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Tuesday, 21 October 2014

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Have children lost their innocence?

‘They grow up so fast these days,” older generations have always said about youngsters. But are they growing up too fast?

They are if they’re wearing revealing clothes, copying the provocative dance moves they see in music videos or wearing makeup – and aren’t even in their teens...

Fears that our children are being robbed of their childhood and being “sexualised” too early are to the fore at the moment. A report by Reg Bailey, chief executive of the Mothers’ Unions, was published on Monday which claims that modern culture is bombarding the young with sexual images and references – and not allowing them to remain children.

There are a variety of culprits. Advertising billboards bearing sexual images near school gates are one. There are also music videos where the stars dance in provocative ways – with those by Rihanna and Christina Aguilera singled out for criticism.

And there is widespread alarm about some of the clothes which are aimed at pre-teen girls but have an obvious sexual element – such as thongs, padded bras and T-shirts bearing slogans such as “apprentice babe” or “so many boys, so little time”.

It is troubling for a lot of parents, according to Suzie Hayman, Cumbria trustee with the parenting support group Family Lives.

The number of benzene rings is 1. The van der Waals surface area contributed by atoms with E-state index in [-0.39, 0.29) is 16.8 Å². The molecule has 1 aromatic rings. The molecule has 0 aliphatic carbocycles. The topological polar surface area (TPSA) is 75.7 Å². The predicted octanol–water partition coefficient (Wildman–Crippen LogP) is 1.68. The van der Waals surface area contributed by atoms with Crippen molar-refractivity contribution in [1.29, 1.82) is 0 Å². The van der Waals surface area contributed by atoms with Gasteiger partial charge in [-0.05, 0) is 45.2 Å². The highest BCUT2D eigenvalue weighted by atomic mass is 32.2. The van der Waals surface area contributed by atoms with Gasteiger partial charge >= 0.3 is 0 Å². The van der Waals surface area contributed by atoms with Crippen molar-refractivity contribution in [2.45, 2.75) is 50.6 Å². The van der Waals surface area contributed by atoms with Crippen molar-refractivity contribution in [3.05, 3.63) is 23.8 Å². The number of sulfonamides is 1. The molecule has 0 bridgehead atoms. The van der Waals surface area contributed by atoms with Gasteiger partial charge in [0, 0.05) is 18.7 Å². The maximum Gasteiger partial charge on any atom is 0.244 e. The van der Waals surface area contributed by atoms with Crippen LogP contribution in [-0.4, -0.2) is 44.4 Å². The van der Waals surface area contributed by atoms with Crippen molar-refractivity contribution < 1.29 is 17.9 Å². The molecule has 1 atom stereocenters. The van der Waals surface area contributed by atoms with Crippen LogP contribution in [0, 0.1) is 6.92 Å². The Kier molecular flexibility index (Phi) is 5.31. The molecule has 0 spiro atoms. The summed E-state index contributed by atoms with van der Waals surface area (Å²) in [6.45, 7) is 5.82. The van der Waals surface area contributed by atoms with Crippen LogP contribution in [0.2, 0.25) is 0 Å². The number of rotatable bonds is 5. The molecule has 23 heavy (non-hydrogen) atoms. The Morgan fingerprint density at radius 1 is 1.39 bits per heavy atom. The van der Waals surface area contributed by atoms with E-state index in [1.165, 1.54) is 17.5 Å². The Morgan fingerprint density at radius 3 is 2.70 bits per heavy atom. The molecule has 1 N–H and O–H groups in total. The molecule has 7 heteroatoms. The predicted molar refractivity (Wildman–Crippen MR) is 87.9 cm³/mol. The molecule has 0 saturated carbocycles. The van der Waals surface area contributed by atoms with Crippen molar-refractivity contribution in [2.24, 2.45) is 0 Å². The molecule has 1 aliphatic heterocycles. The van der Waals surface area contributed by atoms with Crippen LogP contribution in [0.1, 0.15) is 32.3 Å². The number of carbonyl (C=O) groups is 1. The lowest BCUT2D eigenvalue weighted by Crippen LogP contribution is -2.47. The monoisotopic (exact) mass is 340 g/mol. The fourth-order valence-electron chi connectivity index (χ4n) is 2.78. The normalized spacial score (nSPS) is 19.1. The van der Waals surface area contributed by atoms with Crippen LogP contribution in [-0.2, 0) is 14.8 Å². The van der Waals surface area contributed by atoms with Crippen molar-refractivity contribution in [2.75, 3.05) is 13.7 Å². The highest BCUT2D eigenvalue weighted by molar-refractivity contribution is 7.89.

“It’s definitely a huge issue for us,” she says. “Parents who phone up and people on the message board on our website are often concerned about it.”

This sexualisation is damaging, Suzie argues, for many reasons.

“It can put pressure on young people to behave in certain ways before they are really old enough to understand what they’re doing. And we’re giving the impression to girls at a very young age that their value depends on how attractive they are to the opposite sex.”

According to a survey by parenting website Netmums, 44 per cent of children aged between eight and 13 now worry about their looks, and 38 per cent worry about their bodies. But as children approach puberty they inevitably gain weight and Suzie adds: “Some of them panic that they’re getting fat – boys as well as girls. It can lead to anorexia and bulimia.”

What is strange about the sexual images children are absorbing is that we also live in a time where there is more concern about paedophilia and protection of children than ever before.

Youth leaders need criminal record checks and teachers are advised by their unions to be wary of giving a comforting cuddle to a crying child, in case the gesture is misconstrued. Yet no-one bans pre-teen makeup and provocative clothes.

“That’s what we should be worrying about,” says Suzie. “We’ve got the spotlight on the wrong place.”

Can’t parents decide how to dress their children or what to allow them to watch? Suzie explains that it’s not that simple.

Parents come under pressure from their children’s “pester power” – and many feel that if they don’t give in their child will be ridiculed at school.